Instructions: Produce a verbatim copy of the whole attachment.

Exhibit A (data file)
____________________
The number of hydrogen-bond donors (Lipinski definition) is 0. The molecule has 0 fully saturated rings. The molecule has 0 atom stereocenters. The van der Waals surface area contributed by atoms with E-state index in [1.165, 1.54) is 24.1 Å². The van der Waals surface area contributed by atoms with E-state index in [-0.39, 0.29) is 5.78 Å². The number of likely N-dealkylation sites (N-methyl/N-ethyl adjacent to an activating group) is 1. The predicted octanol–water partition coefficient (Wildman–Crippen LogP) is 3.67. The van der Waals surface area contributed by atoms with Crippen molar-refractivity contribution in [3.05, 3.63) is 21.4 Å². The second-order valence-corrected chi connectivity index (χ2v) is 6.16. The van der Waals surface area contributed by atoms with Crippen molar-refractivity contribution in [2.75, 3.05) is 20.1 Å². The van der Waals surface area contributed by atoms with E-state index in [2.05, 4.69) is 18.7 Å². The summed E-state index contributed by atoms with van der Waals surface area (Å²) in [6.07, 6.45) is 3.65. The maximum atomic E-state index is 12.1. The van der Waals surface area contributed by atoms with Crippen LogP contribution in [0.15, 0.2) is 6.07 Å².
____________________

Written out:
The number of hydrogen-bond donors (Lipinski definition) is 0. The molecule has 0 fully saturated rings. The molecule has 0 atom stereocenters. The van der Waals surface area contributed by atoms with E-state index in [1.165, 1.54) is 24.1 Å². The van der Waals surface area contributed by atoms with E-state index in [-0.39, 0.29) is 5.78 Å². The number of likely N-dealkylation sites (N-methyl/N-ethyl adjacent to an activating group) is 1. The predicted octanol–water partition coefficient (Wildman–Crippen LogP) is 3.67. The van der Waals surface area contributed by atoms with Crippen molar-refractivity contribution in [3.05, 3.63) is 21.4 Å². The second-order valence-corrected chi connectivity index (χ2v) is 6.16. The van der Waals surface area contributed by atoms with Crippen molar-refractivity contribution in [2.75, 3.05) is 20.1 Å². The van der Waals surface area contributed by atoms with E-state index in [2.05, 4.69) is 18.7 Å². The summed E-state index contributed by atoms with van der Waals surface area (Å²) in [6.07, 6.45) is 3.65. The maximum atomic E-state index is 12.1. The van der Waals surface area contributed by atoms with Crippen LogP contribution in [0.15, 0.2) is 6.07 Å².